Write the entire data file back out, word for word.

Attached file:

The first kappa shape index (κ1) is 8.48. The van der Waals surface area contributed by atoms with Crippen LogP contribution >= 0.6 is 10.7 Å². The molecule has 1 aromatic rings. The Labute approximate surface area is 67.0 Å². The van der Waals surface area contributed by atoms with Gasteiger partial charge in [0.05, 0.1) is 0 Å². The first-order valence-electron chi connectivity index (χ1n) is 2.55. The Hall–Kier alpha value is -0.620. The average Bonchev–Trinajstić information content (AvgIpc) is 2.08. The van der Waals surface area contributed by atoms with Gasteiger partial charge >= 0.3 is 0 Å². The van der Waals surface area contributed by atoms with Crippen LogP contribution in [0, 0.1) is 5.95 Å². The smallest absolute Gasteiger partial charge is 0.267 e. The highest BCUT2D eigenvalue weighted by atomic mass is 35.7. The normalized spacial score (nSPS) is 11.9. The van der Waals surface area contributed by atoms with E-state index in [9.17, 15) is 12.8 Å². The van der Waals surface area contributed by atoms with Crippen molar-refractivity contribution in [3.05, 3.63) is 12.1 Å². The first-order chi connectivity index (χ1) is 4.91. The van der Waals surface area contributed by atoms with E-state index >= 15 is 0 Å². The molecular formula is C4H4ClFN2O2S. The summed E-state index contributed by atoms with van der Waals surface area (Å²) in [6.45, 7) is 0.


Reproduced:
The first kappa shape index (κ1) is 8.48. The van der Waals surface area contributed by atoms with Crippen LogP contribution >= 0.6 is 10.7 Å². The molecule has 1 aromatic rings. The Labute approximate surface area is 67.0 Å². The van der Waals surface area contributed by atoms with Gasteiger partial charge in [0.05, 0.1) is 0 Å². The first-order valence-electron chi connectivity index (χ1n) is 2.55. The Hall–Kier alpha value is -0.620. The average Bonchev–Trinajstić information content (AvgIpc) is 2.08. The van der Waals surface area contributed by atoms with Gasteiger partial charge >= 0.3 is 0 Å². The van der Waals surface area contributed by atoms with Crippen LogP contribution in [0, 0.1) is 5.95 Å². The smallest absolute Gasteiger partial charge is 0.267 e. The highest BCUT2D eigenvalue weighted by atomic mass is 35.7. The normalized spacial score (nSPS) is 11.9. The van der Waals surface area contributed by atoms with E-state index in [9.17, 15) is 12.8 Å². The van der Waals surface area contributed by atoms with Crippen molar-refractivity contribution in [3.05, 3.63) is 12.1 Å². The first-order chi connectivity index (χ1) is 4.91. The van der Waals surface area contributed by atoms with E-state index >= 15 is 0 Å². The molecular formula is C4H4ClFN2O2S. The summed E-state index contributed by atoms with van der Waals surface area (Å²) in [6.45, 7) is 0.